Clarence Avant, the ‘Godfather of Black Entertainment,’ Dies at 92

Clarence Avant, whose unofficial title of the “Black Godfather” spanned the worlds of music, sports, entertainment and politics, died Sunday at his home in Los Angeles, according to a statement from his family. No cause of death was provided; he was 92.

“It is with a heavy heart that the Avant/Sarandos family announce the passing of Clarence Alexander Avant,” the statement from his children, Nicole and Alexander and son-in-law Ted Sarandos. “Through his revolutionary business leadership, Clarence became affectionately known as ‘the Black Godfather’ in the worlds of music, entertainment, politics, and sports. Clarence leaves behind a loving family and a sea of friends and associates that have changed the world and will continue to change the world for generations to come. The joy of his legacy eases the sorrow of our loss.”

Avant’s list of accomplishments is long, broad, and varied. Initially a nightclub manager, he spent the 1960s managing the likes of Lalo Schifrin and Jimmy Smith. He went on to found two record labels, through which he gave the world Bill Withers, Sixto Rodriguez, and Jimmy Jam & Terry Lewis. He helped broker the sale of the legendary Stax Records back in the late ’60s; 30 years later, he became chairman of the board of Motown Records, and subsequently the first African American board member at PolyGram. He launched one of the first fully black-owned radio stations, and didn’t hesitate to take stands in defense of Black culture as a consultant to MGM and ABC in the 1970s. He also served as an advisor, official and otherwise, to Presidents Jimmy Carter, Bill Clinton, George Bush and Barack Obama.

But it’s for his role as an industry mentor in the music business that Avant is perhaps most lauded. In addition to Jam and Lewis, figures as diverse as L.A. Reid and Babyface, Sylvia Rhone, Jheryl Busby, and Jimmy Iovine count him as a key mentor. He persuaded NFL star Jim Brown to launch an acting career. He was an active figure in politics since the 1960s, and received a star on the Hollywood Walk of Fame. As Avant’s lifelong best friend Quincy Jones once put it, “Everyone in this business has been by Clarence’s desk, if they’re smart.”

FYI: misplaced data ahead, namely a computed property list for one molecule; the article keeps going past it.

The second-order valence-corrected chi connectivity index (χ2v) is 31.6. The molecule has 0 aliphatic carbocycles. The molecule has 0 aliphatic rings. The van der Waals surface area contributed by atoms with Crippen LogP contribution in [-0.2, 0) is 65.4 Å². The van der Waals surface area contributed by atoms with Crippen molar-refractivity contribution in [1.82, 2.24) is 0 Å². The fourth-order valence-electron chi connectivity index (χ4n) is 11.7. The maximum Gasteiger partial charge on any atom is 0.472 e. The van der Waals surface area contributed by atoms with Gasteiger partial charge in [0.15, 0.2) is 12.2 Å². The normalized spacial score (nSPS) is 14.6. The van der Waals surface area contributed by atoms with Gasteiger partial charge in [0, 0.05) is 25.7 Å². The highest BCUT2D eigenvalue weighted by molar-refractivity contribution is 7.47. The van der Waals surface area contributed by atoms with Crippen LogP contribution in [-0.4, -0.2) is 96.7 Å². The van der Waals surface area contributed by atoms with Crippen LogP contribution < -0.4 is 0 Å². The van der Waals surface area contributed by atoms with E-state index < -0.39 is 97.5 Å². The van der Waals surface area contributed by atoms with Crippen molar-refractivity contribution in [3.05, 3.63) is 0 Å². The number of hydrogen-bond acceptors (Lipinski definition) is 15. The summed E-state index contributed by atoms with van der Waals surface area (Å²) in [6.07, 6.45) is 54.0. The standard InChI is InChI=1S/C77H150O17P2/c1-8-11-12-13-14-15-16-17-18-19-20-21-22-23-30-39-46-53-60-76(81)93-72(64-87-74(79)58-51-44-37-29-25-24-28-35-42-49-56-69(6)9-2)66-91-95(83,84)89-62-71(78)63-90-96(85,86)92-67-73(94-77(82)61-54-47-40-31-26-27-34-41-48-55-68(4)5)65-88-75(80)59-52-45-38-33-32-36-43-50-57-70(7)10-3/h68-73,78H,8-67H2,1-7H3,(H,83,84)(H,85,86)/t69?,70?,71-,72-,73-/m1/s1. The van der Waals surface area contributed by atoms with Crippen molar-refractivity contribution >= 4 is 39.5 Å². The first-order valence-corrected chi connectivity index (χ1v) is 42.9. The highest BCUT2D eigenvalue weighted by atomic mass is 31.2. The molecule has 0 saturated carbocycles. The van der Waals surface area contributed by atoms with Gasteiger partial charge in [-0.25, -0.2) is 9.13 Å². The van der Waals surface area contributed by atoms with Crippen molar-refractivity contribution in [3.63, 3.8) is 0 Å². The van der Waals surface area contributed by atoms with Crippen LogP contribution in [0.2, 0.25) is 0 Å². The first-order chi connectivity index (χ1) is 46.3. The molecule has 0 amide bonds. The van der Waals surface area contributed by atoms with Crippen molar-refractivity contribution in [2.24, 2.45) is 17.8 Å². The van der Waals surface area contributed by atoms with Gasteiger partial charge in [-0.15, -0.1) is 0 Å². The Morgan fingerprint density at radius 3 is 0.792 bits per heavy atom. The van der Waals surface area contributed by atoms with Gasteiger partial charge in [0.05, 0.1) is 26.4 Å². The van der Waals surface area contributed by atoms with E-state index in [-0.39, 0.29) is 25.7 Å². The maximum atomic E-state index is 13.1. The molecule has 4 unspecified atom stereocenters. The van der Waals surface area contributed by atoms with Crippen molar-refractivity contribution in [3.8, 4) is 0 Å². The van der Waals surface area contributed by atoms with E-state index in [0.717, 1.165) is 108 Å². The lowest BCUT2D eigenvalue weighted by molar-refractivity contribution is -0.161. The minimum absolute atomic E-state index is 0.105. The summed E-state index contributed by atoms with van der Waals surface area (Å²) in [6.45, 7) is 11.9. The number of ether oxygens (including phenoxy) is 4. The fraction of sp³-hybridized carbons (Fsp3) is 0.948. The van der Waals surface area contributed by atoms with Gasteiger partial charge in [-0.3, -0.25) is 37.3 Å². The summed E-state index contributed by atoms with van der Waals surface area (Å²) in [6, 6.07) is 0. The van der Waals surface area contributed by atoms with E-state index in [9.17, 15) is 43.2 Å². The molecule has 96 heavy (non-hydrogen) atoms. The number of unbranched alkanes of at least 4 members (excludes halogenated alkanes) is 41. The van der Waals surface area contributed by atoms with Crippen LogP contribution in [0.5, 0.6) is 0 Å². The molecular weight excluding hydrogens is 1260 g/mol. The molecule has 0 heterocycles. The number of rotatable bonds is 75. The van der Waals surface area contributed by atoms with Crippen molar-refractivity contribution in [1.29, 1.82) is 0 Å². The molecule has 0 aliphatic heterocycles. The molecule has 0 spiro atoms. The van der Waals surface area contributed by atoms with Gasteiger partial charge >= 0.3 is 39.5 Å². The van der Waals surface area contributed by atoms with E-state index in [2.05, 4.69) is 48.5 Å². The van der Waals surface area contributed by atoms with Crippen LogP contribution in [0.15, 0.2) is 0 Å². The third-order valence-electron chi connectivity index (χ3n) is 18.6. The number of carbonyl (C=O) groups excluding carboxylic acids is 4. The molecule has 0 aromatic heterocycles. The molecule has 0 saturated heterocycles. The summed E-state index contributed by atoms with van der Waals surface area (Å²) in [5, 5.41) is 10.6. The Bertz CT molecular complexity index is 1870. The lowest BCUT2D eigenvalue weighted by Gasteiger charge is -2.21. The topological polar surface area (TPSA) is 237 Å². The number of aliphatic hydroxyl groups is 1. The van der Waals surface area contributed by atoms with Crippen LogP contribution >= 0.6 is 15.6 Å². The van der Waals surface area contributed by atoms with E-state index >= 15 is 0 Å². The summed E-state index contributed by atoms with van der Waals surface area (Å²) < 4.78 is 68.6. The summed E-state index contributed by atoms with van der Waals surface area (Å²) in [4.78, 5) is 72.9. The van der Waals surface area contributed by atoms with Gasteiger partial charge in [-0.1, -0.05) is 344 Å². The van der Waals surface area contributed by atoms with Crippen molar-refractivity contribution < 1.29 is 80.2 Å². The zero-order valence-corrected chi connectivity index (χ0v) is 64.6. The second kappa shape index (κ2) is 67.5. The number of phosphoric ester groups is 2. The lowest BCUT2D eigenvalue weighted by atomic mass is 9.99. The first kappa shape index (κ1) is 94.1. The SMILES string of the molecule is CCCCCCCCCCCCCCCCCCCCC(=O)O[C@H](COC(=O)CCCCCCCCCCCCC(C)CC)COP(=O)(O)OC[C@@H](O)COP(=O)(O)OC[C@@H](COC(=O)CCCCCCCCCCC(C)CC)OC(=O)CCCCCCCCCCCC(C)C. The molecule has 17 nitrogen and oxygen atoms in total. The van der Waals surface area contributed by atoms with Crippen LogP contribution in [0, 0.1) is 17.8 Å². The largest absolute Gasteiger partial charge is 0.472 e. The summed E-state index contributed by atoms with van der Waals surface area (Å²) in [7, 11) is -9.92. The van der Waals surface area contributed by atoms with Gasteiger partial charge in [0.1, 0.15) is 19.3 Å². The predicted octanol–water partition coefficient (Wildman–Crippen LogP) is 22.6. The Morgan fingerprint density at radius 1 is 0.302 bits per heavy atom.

In a 2016 career-spanning interview with Variety, Avant referenced his mentor, former Louis Armstrong and Barbra Streisand manager Joe Glaser, when asked about the breadth of his ambitions. “It all goes back to something Joe Glaser taught me: aim high,” he said. “You can’t walk up the Empire State building — you’ll get tired, your knees might give out. But you can ride the elevator and walk down. You always aim up here, and walk down later if you have to.”

Avant was born February 25, 1931 in Greensboro, N.C. Overcoming many of the hardships of segregation, he grew to prominence starting in the 1960s managing the careers of Shifrin and Smith, along with pioneering blues artist Little Willie John, singer Sarah Vaughan and jazz producer Creed Taylor; the contract he negotiated with A&M Records for the latter put him on the music industry’s map as a dealmaker. In 1968, Avant orchestrated the sale of the legendary soul powerhouse Stax Records (although the deal did not go well for the company’s founders and it went bankrupt several years later).

In 1967 he married Jacqueline Gray and had two children: daughter Nicole Avant (a former U.S. Ambassador, political advisor, film producer and philanthropist, who is married to Netflix Co-CEO Ted Sarandos) and son Alex Avant, an agent, producer and actor based in Los Angeles. The family was struck by tragedy late in 2021 when Jacqueline was shot to death in a burglary attempt at the couple’s Los Angeles home; she was 81.

After moving to Los Angeles in the late ‘60s, Avant formed his own record company, Sussex Records, and signed legendary soul singer Bill Withers among other acts. He purchased KAGB-FM, making it the only Black-owned FM radio station in Los Angeles at the time. He also worked closely with such legends as Muhammad Ali, for whom he secured a variety special on ABC; NFL Hall Of Famer Jim Brown, whom he helped become a film star; and Major League Baseball home-run record-breaker Hank Aaron, for whom he negotiated the largest endorsement deal in professional sports history at the time. “Without Clarence Avant, there is no Hank Aaron,” Aaron would later say in the documentary film, “The Black Godfather.”

During the ‘80s he founded Tabu Records and released hits by the SOS Band, Alexander O’Neil and Cherrelle, among others. He also worked closely with then-budding hitmakers Jimmy Jam and Terry Lewis — helping to connect them with Janet Jackson to produce her 1986 breakthrough “Control” album — and advised L.A. Reid and Kenny “Babyface” Edmonds on the launch of LaFace Records. He also was the promoter of Michael Jackson’s first-ever solo tour, the 1988 “Bad” tour.  

In 1993 Avant was named chairman of Motown Records after its sale to Polygram (both companies are now owned by Universal Music Group). He continued to operate his Interior Music Group and Avant Garde Music publishing companies until they were sold in 2018 to Universal. 

He was inducted into the Rock and Roll Hall of Fame by Lionel Richie in 2021 and was awarded the Industry Icon Award at the Grammys. 

“My whole career has been like this,” Avant told Variety in 2016. “People ask me, ‘how did you do all this?’ How the f— do I know? I just do things. I just like to take shots.”

Additional reporting by Andrew Barker.

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